Did VAALCO’s shareholders change?

Probably not, at least not too much. EGY does better in some metrics, but TGA looks better in others. Current production is roughly the same:

VAALCO Energy;  TransGlobe;  combination;  corporate presentation

VAALCO and TransGlobe Energy presentation

TransGlobe is adding more bookings:

VAALCO Energy;  TransGlobe;  combination;  corporate presentation;  2P reservations

VAALCO and TransGlobe Energy presentation

TGA management projected $70 million of annual free cash flow (“FCF”) at $95 Brent; I think VAALCO’s normalized FCF would be at least $200M under the same pricing assumption. I would also add that TGA’s PSC in Egypt looks nominally less favourable, with up to 80% of the government taking profit oil (when Brent is above $100 and production is above 25,000 bbl/d). In VAALCO’s case, Gabon would only take up to 60%, but EGY’s PSC also includes a royalty. It is difficult to compare tax regimes, however, when the cost structure is different.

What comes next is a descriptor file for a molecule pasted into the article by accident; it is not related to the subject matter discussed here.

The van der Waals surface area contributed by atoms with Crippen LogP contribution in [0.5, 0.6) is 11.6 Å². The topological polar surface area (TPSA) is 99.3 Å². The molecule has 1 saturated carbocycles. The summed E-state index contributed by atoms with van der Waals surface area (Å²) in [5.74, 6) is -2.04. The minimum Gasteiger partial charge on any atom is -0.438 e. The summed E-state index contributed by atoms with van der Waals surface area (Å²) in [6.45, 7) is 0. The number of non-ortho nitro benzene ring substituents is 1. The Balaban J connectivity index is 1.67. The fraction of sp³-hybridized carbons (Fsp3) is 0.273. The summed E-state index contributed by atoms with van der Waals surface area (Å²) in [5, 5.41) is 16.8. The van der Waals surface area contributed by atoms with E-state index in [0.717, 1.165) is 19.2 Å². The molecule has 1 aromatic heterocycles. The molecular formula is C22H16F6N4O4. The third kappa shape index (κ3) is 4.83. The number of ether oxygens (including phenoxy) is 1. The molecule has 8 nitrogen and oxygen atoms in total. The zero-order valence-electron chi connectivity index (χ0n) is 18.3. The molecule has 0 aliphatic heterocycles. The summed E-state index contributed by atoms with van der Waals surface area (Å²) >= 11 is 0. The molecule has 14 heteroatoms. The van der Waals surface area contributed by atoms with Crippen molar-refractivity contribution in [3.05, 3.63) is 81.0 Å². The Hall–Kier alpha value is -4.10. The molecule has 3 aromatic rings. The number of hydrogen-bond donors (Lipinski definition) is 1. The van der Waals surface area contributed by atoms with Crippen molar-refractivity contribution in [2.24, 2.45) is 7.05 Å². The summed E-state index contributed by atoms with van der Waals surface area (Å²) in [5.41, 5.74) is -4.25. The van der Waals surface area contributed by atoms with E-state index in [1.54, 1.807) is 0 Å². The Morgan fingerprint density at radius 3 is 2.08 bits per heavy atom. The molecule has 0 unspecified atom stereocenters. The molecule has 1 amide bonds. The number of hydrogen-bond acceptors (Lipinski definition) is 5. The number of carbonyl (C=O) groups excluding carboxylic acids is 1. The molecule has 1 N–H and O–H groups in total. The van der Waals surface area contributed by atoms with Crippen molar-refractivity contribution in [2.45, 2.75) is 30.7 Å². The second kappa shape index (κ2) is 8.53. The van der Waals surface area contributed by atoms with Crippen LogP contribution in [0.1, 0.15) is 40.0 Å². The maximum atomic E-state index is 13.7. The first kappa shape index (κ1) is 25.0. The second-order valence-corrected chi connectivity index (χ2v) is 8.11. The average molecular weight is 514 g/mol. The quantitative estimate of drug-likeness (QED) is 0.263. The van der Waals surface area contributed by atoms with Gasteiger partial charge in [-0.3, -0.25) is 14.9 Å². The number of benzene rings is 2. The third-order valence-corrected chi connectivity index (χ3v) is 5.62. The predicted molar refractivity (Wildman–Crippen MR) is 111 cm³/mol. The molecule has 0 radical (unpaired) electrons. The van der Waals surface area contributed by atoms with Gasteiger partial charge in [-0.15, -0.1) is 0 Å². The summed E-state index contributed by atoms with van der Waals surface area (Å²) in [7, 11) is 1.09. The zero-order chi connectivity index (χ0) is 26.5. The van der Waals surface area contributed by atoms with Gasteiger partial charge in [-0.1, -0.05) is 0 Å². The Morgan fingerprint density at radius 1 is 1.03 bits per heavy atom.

So overall, it’s a tough call to make. TGA shareholders have more certainty through the 25% premium because it is unclear whether TGA stock would have outperformed EGY relatively more. But then TGA also gives up the advantage if that had happened. Moreover, if the market continues to dislike the deal and discount EGY’s share price, TGA shareholders could even end up worse off in absolute terms. Relatively speaking, though, I’d say EGY shareholders are getting the worse end of it.

What does the market think?

Now that we have two weeks of trade data after the announcement, we can also get a better idea of ​​how the market is evaluating the deal.